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      Do you feel like that is especially more directed at dudes in that song, though? I’m not totally sure. I’ve read interviews where she’s discussed the theme running through it of sleeping with whoever to get ahead, and it seems like she puts herself in that role as well as the guy she’s dissing. (Which, as a theme, *is* completely weird, like really, to get ahead in the New York rap world these days you have to sleep with all these women?! I mean, maybe, I dunno! But it does feel like a really odd thing to harp on.)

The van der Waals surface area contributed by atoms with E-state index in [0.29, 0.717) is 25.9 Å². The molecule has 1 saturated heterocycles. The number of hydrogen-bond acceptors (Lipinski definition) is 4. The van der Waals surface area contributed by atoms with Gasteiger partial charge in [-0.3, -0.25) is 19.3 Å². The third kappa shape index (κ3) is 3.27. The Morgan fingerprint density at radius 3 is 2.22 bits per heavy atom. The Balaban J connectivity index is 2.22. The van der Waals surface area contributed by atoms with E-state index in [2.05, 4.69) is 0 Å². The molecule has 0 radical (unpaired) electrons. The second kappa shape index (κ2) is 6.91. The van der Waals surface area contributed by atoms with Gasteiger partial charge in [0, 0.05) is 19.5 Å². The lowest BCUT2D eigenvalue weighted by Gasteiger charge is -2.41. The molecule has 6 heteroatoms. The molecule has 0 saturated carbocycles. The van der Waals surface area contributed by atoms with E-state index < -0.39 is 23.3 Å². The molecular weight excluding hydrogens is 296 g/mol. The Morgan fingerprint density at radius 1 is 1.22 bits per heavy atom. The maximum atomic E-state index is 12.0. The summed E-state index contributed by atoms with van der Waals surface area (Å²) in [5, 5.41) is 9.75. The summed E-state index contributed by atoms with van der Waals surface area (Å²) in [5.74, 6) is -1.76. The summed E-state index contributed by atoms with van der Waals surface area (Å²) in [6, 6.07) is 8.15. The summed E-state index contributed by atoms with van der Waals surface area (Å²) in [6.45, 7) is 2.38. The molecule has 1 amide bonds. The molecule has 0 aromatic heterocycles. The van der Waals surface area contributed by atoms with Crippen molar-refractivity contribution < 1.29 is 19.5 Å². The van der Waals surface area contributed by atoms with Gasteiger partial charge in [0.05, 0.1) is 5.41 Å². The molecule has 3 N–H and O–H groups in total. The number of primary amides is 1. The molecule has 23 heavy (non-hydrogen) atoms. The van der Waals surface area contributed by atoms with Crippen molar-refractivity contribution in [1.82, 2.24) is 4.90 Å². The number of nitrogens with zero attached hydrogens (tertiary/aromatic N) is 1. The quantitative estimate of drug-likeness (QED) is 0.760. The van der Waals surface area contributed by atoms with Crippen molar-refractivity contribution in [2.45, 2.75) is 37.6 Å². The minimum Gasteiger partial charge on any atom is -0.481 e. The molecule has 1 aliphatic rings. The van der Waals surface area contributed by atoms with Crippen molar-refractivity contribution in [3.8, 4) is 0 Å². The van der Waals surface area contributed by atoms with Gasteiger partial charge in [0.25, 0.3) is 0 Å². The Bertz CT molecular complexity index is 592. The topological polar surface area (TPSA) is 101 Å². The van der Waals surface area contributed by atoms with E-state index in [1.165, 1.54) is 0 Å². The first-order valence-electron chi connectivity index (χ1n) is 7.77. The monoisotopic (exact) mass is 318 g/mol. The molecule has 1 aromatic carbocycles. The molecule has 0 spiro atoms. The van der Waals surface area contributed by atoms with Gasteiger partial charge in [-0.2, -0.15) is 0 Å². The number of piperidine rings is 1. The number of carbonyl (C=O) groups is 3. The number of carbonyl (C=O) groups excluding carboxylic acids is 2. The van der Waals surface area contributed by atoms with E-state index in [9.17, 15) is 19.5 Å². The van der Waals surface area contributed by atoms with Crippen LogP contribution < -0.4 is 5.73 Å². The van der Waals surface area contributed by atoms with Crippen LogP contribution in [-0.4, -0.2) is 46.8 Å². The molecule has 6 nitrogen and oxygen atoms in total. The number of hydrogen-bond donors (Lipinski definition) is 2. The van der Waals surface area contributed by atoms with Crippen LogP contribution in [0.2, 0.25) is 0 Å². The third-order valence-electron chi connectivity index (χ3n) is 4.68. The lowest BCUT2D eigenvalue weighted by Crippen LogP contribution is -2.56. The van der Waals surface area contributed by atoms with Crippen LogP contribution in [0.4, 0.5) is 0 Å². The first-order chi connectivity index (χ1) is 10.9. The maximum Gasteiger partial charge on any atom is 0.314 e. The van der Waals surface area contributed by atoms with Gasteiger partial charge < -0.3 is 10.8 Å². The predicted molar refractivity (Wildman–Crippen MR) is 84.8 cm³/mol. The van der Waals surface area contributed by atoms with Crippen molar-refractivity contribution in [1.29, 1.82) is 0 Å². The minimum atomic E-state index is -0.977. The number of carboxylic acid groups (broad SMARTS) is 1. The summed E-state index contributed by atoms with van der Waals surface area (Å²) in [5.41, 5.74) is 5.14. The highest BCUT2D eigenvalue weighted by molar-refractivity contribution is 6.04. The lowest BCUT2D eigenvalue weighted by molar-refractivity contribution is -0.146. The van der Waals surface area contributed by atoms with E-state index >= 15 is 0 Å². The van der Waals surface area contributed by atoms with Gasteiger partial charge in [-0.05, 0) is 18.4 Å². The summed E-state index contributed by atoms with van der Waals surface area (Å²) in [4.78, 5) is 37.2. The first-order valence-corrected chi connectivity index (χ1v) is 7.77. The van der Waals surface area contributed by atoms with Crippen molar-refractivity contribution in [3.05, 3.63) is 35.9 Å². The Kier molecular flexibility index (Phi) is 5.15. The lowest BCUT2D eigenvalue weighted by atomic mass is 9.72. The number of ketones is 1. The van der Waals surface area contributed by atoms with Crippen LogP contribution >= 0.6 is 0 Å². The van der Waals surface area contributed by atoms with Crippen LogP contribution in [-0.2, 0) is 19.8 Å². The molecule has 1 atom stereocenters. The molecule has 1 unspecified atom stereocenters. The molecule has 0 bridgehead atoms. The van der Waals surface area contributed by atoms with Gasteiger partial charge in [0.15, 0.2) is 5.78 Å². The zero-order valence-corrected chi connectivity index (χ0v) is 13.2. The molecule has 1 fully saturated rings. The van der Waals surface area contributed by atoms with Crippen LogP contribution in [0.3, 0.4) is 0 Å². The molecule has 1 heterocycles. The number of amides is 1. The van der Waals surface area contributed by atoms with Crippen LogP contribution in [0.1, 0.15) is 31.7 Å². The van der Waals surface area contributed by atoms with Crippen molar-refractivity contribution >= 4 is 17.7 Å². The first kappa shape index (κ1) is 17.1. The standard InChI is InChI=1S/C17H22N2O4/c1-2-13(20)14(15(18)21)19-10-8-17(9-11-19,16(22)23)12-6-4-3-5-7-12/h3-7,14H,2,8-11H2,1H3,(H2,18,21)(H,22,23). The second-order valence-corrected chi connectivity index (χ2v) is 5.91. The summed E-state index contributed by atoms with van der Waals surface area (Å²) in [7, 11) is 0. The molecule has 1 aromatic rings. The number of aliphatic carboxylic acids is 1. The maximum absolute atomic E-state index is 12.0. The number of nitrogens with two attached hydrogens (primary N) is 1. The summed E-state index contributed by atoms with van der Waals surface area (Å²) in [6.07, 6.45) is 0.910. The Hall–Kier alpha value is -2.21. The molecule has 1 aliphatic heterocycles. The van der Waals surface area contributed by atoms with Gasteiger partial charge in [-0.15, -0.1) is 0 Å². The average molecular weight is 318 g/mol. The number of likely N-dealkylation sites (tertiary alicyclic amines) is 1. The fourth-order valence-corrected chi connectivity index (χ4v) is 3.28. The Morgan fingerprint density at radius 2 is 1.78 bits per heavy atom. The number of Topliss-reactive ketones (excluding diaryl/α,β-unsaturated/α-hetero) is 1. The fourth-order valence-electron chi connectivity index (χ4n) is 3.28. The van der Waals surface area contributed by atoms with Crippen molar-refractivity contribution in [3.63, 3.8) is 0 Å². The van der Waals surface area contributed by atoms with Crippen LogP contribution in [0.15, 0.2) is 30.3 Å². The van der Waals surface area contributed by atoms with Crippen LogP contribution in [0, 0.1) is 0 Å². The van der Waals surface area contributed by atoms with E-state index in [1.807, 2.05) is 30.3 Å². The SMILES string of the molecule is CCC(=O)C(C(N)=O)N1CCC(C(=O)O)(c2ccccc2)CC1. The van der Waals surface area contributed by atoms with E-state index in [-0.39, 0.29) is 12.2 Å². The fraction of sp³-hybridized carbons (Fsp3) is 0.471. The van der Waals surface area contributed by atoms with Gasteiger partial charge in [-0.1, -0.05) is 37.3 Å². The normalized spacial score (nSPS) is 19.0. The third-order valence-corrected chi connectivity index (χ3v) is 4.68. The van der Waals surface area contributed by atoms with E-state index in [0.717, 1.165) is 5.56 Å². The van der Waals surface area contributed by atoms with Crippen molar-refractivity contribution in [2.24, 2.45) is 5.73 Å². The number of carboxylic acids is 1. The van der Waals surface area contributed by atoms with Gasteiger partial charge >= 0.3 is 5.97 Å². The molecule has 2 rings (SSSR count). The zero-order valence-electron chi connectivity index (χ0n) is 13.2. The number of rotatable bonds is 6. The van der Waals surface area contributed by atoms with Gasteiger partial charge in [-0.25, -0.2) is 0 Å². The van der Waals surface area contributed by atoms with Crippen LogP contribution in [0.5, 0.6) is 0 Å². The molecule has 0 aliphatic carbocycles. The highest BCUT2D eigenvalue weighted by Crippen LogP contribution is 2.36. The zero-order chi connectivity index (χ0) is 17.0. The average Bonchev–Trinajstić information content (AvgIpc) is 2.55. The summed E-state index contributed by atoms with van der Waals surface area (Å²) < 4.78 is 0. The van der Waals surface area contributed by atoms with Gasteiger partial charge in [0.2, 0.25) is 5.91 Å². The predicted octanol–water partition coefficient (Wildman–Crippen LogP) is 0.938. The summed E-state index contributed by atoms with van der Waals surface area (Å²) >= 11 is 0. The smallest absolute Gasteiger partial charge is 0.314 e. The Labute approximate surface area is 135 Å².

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      See, what this kind of critique always makes me think about is not specific to that particular song, but a longstanding debate I’ve been having with myself over the habit that a few (also queer) friends and I have of using homophobic slurs to refer to ourselves. I think we can all agree that reclaiming slurs typically pointed at people like us is fine (e.g. dyke), but we also use slurs specifically aimed at queer guys, which none of us are. It’s not okay to adopt slurs not thrown at you, but what if the people they are thrown at have more privilege than you? And if they’re being denigrated for the same or similar reasons you’re being denigrated for, but while still having more privilege? I have no problem with marginalised groups using slurs against the groups that hold privilege over them, but does that even apply if we’re using them to refer to ourselves?